Dear Cafe Stellina,

Everybody loved you as a small cafe at 20th Avenue and Union Street in the CD. I kept hearing great things about you, Stellina. I stopped by once, and though I didn't try your reportedly delicious, simple menu, you were really nice. I was all ready to come eat and write about you when I heard of your impending move to 12th Avenue and Pike Street, to share the gorgeous Piston & Ring Building with another expanding local favorite, Osteria La Spiga.

And here you are, all grown up with your white tablecloths. You're lovely. Where La Spiga is grand, you make your corner of the retro-industrial-hangar space an embrace; you're both cozy and spacious, a neat trick. I love your scarred hardwood floor, your roll-up-in-warm-weather garage door, your painting of a deer with various birds perched in its antlers.

You've got so much going for you, and you're trying so hard, visibly, with your chef single-handedly making each dish in your open kitchen on two mismatched noncommercial ranges. It's not so difficult to write critically about a large operation or a faceless corporation, a restaurant where the effort's not so plain. To write this to you is very difficult, has involved much discussion, much agonizing; I have actually dreamed about you. At one point, I advocated politely saying nothing, letting you be. But this meant, probably, letting you cease to be. But again, you've got so much going for you, and you could have it so much better.

For your first few months, you were only open for lunch. You've now been serving dinner for some time, but the two menus are very similar, and the prices are the same. Your $16 potpie is bound to frighten and confuse lunchgoers used to the Elysian; $14 is fair for veggie curry at dinner, but at lunch, well, Ballet is right down the street. Yes, your atmosphere is orders of magnitude better—midday or nighttime, you're a wonderful place to be—but your lunch prices are too steep, unless your food is extraordinary.

About your food, Stellina... Your salad of discs of cool roasted beet ($6) is good, all deep purple with contrasting crumbles of feta cheese and fresh mint. Use more mint; its freshness interacting with the other flavors makes this dish. And put it on a different background; it disappears into its dark-colored plate when it should visually pop. (Those plates, while interesting, don't do many of your presentations any favors.) Your blanched asparagus salad ($8) with salty Gorgonzola and sweet caramelized garlic is good, too, but the pile of gratuitous mixed greens detracts from the look of it, feels a little random. Warm spinach salad ($10) was more cooked than wilted in places, but it's rich and decadent with its duck meat, goat cheese, pancetta, and garlic. Like all the other salads, it's dressed with balsamic vinaigrette—too strong a flavor for everything it's already got going on. A champagne vinaigrette would show that you're thinking about complementary tastes.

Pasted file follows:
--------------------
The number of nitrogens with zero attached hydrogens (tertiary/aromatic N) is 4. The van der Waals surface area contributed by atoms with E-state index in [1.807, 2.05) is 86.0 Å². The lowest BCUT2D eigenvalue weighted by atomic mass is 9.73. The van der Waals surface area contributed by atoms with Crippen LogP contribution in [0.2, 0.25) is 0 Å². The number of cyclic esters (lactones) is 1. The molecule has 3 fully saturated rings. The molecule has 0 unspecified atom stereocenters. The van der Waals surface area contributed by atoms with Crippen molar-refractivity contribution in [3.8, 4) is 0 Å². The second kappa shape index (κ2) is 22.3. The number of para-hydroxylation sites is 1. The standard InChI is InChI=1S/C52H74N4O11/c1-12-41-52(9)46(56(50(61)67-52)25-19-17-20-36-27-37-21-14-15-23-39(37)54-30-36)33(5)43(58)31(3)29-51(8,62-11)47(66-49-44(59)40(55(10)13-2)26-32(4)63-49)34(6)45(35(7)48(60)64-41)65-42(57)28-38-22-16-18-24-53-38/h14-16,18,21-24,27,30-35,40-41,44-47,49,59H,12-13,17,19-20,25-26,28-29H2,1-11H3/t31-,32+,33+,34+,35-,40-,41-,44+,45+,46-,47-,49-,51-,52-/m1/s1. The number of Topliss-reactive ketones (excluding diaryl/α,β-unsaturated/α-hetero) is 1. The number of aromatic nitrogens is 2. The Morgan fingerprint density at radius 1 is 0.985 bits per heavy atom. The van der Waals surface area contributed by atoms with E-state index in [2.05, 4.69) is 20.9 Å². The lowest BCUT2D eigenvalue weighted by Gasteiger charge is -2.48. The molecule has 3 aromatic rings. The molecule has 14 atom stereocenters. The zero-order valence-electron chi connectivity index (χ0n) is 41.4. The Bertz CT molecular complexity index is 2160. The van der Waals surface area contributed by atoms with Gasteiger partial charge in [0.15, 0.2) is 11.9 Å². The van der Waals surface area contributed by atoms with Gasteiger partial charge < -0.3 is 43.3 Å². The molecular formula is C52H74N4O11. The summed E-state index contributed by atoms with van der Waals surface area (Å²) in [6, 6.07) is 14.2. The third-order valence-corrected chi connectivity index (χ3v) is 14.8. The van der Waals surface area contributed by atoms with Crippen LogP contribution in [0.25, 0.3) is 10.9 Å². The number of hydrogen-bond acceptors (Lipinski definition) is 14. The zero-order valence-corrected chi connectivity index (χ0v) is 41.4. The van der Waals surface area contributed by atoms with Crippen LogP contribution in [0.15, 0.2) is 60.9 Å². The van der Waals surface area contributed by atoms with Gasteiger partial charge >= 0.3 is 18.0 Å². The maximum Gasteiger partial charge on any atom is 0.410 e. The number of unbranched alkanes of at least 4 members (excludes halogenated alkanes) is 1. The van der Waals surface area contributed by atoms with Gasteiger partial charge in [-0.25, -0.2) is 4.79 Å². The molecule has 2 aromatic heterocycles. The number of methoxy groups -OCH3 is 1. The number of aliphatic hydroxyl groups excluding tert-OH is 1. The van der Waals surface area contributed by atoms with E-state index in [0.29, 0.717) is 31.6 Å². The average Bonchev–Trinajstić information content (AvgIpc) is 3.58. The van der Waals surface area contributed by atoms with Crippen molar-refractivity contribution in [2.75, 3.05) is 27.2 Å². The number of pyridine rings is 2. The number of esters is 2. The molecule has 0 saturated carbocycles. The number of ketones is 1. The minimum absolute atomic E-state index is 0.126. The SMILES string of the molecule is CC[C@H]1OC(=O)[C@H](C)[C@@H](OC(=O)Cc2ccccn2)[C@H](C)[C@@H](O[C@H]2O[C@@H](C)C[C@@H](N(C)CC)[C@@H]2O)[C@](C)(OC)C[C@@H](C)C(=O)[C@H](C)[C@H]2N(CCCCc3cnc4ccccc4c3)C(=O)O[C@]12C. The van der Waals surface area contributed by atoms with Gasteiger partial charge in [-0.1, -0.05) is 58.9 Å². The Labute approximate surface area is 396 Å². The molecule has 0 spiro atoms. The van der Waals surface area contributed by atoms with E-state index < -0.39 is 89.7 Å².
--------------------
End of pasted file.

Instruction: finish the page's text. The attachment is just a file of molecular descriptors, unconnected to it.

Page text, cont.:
Another likable starter needs balancing: two polenta triangles topped with smoked salmon, crème fraîche, and caviar ($8). Bites containing all the elements are nice, but big pieces of plain polenta are left behind. Smaller stacks would work better, giving the polenta a toasty crust would add textural interest, too.

Your meat entrées taste hasty. Oxtails ($18) are underbraised, with clinging chunks of unrendered fat and onions that remain sharp instead of sweetened by cooking. A big, whole carrot—oven roasted, to dry effect—divides the meat from a heap of unseasoned basmati rice. Stellina, plain white rice isn't going to fly. Lamb shank ($18) meets the same tragic fate: lacking depth of flavor, alternately stringy and fatty, the tomatoes in its ragout still acidic, served with more plain rice. These dishes want slow cooking; they want their flavors coaxed out a little more.

A few other main dishes long for a little more seasoning, a little more spice. I feel weird having to say it, but Stellina, you need to taste your food, interrogate it, ask it what and how much and why. The gravy in your aforementioned potpie—good-looking with its big rectangular pillow of puff pastry—lacked its promised sherry-nutmeg flavor, and could've been reduced to a creamier thickness. Your hominy/tomato/green-chile stew ($12) would love more spicy heat, less thick, melted cheddar; like plain white rice, orange cheese is not au courant. (This stew also tasted poisonously of overheated Teflon; you replaced it with another dish, but there's a reason busy restaurant kitchens don't use nonstick pans.) Mussels ($14) have a creamy cilantro sauce squeeze-bottled nonsensically over the shells, clotting on the surface of the broth. In the broth: unwieldy, underdone corn on the cob; mushy potato; gritty chorizo; a lot of unopened shellfish.

Your desserts ($5) feel like afterthoughts: a grainy milk-chocolate mousse-pile with two underripe strawberries, and a triangle of sandy-crusted, sour organic blueberry tart alone in the middle of a plate. Maybe farm them out for now, offer more options?

Sometimes your servers struggle to describe your food or your bargain-priced wines. People are coming to check you out, Stellina, but pretty is as pretty does. You've got to make it worth their while.